Altogether we analysed 36 studies (13 observational cohort designs and 23 randomised controlled trials) with data on more than 3.2 million participants.

Our results showed a clear link between the use of statins and a reduced risk of developing venous thromboembolism. Continue reading

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If academics are serious about research impact they need to learn from monitoring, evaluation and learning teams

The impact of academic research, particularly on policy and the private sector, is an increasingly important component of research assessment exercises and funding distribution. However, Duncan Green argues that the way many researchers think about their impact continues to be pretty rudimentary. A lack of understanding of who key decision-makers are, a less-than-agile response to real-world events, and difficulties in attributing credit are all hampering progress in this area. Looking at how impact is measured by aid agencies, there is much academics could learn from their monitoring, evaluation and learning teams.

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Global Health: Antibiotics and Superbugs

In 1928 Alexander Fleming discovered penicillin, thus bringing one of the greatest medical advances of our time: antibiotics.

Innocuous infections, operations and injuries were no longer a death sentence.

Since then, antibiotics have been developed to treat an array of diseases but this slowed, and then stopped in the 1980s. Although our arsenal of development ceased, the bacteria, viruses and fungi did not stop evolving.

This asymmetric development has resulted in an antimicrobial resistance problem: bacteria causing common infections and illnesses are now increasingly resistant to the drugs used to treat them.

By 2050, the death toll could be a staggering one person every three seconds if AMR is not tackled now. Infographic from the AMR review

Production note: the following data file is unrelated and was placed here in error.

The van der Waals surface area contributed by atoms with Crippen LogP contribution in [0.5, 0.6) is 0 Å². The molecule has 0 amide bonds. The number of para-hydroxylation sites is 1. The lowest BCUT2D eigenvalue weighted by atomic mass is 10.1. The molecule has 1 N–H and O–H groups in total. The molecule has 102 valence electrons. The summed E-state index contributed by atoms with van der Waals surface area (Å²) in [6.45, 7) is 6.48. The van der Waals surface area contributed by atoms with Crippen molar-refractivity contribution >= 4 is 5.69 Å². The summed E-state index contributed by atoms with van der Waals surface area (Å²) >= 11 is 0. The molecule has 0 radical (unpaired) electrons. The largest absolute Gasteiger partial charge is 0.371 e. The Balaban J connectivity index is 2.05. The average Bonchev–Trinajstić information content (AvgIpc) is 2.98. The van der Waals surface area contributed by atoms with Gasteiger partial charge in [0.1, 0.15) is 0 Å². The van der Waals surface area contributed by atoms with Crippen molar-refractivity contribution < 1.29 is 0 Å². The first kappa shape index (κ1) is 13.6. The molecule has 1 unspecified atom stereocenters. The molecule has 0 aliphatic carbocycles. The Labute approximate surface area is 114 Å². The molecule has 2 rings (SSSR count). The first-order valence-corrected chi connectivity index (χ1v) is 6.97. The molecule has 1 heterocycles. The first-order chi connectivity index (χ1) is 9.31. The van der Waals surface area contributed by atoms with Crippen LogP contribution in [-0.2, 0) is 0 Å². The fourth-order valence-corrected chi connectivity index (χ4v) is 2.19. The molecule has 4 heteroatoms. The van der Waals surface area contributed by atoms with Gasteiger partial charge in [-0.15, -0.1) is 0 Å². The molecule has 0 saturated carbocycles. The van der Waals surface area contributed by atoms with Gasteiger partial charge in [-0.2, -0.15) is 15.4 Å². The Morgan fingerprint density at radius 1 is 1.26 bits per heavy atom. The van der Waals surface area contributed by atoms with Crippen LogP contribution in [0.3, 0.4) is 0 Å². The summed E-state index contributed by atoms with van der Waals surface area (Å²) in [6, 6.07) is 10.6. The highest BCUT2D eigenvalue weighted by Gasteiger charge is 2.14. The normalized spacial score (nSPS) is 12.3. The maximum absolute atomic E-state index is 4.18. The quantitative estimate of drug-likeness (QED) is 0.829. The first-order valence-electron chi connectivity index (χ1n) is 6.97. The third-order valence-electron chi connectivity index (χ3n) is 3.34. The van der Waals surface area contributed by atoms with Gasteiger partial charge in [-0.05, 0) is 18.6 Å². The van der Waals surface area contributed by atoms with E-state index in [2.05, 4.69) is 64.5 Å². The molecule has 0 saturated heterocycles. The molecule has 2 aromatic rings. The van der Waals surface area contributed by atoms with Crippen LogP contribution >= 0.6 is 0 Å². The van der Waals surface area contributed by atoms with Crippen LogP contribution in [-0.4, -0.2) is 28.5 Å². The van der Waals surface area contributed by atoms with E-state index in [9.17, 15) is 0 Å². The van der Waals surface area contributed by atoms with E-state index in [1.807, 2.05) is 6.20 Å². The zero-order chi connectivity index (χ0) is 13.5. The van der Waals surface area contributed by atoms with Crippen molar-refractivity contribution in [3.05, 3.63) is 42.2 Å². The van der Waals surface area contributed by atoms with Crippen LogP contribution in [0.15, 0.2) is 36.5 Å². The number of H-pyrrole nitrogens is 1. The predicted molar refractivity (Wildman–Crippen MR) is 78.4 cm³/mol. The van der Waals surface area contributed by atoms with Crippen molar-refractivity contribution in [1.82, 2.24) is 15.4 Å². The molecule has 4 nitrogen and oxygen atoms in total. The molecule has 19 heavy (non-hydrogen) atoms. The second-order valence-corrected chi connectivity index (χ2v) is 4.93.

Creative Commons Attribution 4.0 International Public License. Attribution notice: ‘Review on Antimicrobial Resistance.’ From the O’Neill Report in 2016.

Solving this issue is not straightforward.

It involves a complex landscape of policy makers, clinicians, vets, law makers, and many others.

As part of Bristol Doctoral College’s Research without Borders Festival 2017, a public discussion was held exploring the problem of superbugs and antibiotic resistance, in both the context of research happening at the university of Bristol, and from a wider perspective.

Discussions revolved around patent law, and how it may affect development of new drugs and solutions, the role of agriculture, in particular dairy farming, in reducing antimicrobial resistance, and what we can do as individuals to help address this problem.

Below is a brief snapshot of the research relating to antimicrobial resistance being undertaken across the University of Bristol by the postgraduate researchers who took part in the RWB discussion panel. Continue reading

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It’s time to put mature students at the heart of widening participation

Why should we care about mature students?

It has become almost routine to read stories giving ‘more bad news’ about part-time student numbers in universities.

Tom Sperlinger is Reader in English Literature and Community Engagement at the University of Bristol.

Lizzie Fleming is Widening Participation and Student Recruitment Officer, and a postgraduate student, at the University of Bristol